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16/588. Necrotizing vasculitis of the skin and uterine cervix associated with minocycline therapy for acne vulgaris.

    In recent years, minocycline has become a commonly used agent for the treatment of acne vulgaris and rosacea. With this increased use have come reports of severe and in some cases life-threatening toxicity, often occurring in otherwise healthy young women after prolonged courses of minocycline. These adverse reactions include hepatotoxicity, drug-induced lupus erythematosus, eosinophilic pneumonitis, and hypersensitivity syndrome. We describe a 35-year-old woman who had necrotizing vasculitis of the skin and uterine cervix after 2 years of minocycline therapy for acne vulgaris. Skin and cervical biopsies revealed acute inflammation involving through-and-through necrosis of vessel walls with thrombosis, focal fibrinoid change, and a perivascular lymphohistiocytic infiltrate. The disease fully resolved within 3 months of discontinuance of the minocycline therapy. patients should be informed of these rare but potentially serious adverse effects before the initiation of minocycline therapy. Early recognition of these complications can result in complete resolution.
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keywords = drug
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17/588. aspirin sensitivity: the role for aspirin challenge and desensitization in postmyocardial infarction patients.

    aspirin is one of the world's most commonly used medications and its use benefits many diverse conditions. Adverse reactions, however, are relatively common as well. hypersensitivity to aspirin can be manifested as acute asthma, urticaria and/or angioedema, or a systemic anaphylactoid reaction. We report 3 cases in whom aspirin was indicated for secondary prophylaxis of myocardial infarction but in whom a remote history of an untoward reaction to it prevented its initial use. These patients all underwent further evaluation of their pulmonary and allergic history and all 3 were challenged with aspirin. Two patients were found not to be sensitive and started on aspirin, the other had a classic asthmatic reaction to the drug and was successfully desensitized to aspirin allowing for its use.
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ranking = 1
keywords = drug
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18/588. Multiple fixed drug eruption caused by iomeprol (Iomeron), a nonionic contrast medium.

    Most cases of drug eruption caused by nonionic contrast media (NICM) reported to date have been of the erythema multiforme type. Herein we report the first case of multiple fixed drug eruption (FDE) caused by iomeprol (Iomeron(R)). A 67-year-old woman developed multiple pea-sized erythematous papules on the trunk and extremities 4 days after receiving 100 ml of iomeprol for a computed tomography examination. Some of the papules coalesced, forming 7 large plaques on the limbs. Six months later, the patient was mistakenly administered iomeprol again. On the following morning, erythematous plaques admixed with vesicles recurred at the same sites as during the previous episode. In both episodes, the lesions cleared leaving pigmentation that faded with 6 weeks. Both patch testing and an intradermal test with iomeprol on lesional pigmented skin were positive. The present case indicates that NICM may cause multiple FDE and that repeated administration of the causative agent may increase the severity of the eruption.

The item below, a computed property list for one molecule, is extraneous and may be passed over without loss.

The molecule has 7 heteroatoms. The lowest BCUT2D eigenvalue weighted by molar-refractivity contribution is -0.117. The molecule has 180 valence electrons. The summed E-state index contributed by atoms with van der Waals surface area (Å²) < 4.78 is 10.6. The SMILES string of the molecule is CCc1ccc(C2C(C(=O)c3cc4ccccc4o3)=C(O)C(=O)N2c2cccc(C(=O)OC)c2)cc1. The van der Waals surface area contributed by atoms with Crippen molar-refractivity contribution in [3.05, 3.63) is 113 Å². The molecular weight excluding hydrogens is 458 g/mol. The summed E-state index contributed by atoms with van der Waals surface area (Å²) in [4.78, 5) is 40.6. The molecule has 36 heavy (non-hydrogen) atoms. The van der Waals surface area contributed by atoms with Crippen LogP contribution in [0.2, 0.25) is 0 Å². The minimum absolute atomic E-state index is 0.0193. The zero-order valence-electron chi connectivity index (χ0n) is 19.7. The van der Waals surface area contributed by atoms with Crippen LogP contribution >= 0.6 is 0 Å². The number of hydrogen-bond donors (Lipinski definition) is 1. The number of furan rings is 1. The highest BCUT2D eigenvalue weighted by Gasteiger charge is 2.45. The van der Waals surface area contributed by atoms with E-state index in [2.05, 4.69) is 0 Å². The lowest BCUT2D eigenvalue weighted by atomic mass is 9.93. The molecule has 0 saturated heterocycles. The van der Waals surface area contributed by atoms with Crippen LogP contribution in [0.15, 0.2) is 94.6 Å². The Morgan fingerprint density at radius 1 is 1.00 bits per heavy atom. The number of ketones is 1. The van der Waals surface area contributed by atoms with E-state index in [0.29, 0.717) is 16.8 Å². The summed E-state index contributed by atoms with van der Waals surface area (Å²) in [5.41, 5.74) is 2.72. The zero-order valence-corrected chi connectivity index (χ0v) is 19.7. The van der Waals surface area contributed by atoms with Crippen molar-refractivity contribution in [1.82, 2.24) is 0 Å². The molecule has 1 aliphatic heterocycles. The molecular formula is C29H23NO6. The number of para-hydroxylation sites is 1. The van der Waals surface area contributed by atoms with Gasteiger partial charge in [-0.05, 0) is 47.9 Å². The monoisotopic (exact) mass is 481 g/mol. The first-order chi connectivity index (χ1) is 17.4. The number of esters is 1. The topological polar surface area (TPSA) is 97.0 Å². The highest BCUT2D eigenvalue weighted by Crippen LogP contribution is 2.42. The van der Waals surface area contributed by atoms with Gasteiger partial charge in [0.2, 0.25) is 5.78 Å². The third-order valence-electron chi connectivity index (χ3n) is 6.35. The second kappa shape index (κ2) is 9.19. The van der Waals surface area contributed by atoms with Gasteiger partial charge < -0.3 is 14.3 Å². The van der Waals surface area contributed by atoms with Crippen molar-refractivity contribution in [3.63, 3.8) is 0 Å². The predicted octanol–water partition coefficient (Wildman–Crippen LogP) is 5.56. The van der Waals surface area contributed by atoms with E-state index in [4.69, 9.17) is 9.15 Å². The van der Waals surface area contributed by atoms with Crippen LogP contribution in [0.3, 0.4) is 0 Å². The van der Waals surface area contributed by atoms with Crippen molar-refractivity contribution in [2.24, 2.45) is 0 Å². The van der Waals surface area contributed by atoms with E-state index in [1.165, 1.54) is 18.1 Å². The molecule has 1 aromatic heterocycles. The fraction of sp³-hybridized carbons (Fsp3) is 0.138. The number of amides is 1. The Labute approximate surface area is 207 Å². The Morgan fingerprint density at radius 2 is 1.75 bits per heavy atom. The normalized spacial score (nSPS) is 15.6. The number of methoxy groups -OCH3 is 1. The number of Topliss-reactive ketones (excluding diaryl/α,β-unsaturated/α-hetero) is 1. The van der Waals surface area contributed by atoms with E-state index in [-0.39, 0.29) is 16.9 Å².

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ranking = 6
keywords = drug
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19/588. Lichenoid cutaneous drug reaction at injection sites of granulocyte colony-stimulating factor (Filgrastim).

    colony-stimulating factors are widely used for bone marrow recovery after chemotherapy. Various cutaneous side-effects have been described in most cases involving neutrophils. We report the first case of lichenoid reaction at injection sites of granulocyte colony-stimulating factor (G-CSF) in a 40-year-old patient treated for breast cancer. The eruption cleared after drug withdrawal, no recurrence was observed after drug replacement by granulocyte-macrophage colony-stimulating factor. Mainly lymphocyte-mediated lichenoid eruption to G-CSF was shown. Cutaneous side-effects to G-CSF do not share unequivocal pathogeny based on stimulation of neutrophils.
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ranking = 6
keywords = drug
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20/588. Fixed drug eruption in hands caused by omeprazole.

    OBJECTIVE: omeprazole is one of the most widely prescribed gastric antisecretory drugs. It is generally well tolerated and significant adverse reactions occur rarely. The objective of this report is to describe a case of fixed drug eruption that occurred during omeprazole treatment. CASE REPORT: A 37-year-old white female patient admitted with epigastric pain and heartburn symptoms. An upper gastrointestinal endoscopy revealed reflux esophagitis and the patient was given 20 mg b.i.d. omeprazole. She developed dark-red coloration on her hands, at the fourth day of treatment, which has been defined as fixed drug eruption. These lesions were attributed to treatment and recurred soon after a rechallenge with omeprazole. CONCLUSION: Fixed drug eruption is associated with many drugs but this is the first such report with omeprazole. We suggest being aware of such reactions during omeprazole usage.
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ranking = 9
keywords = drug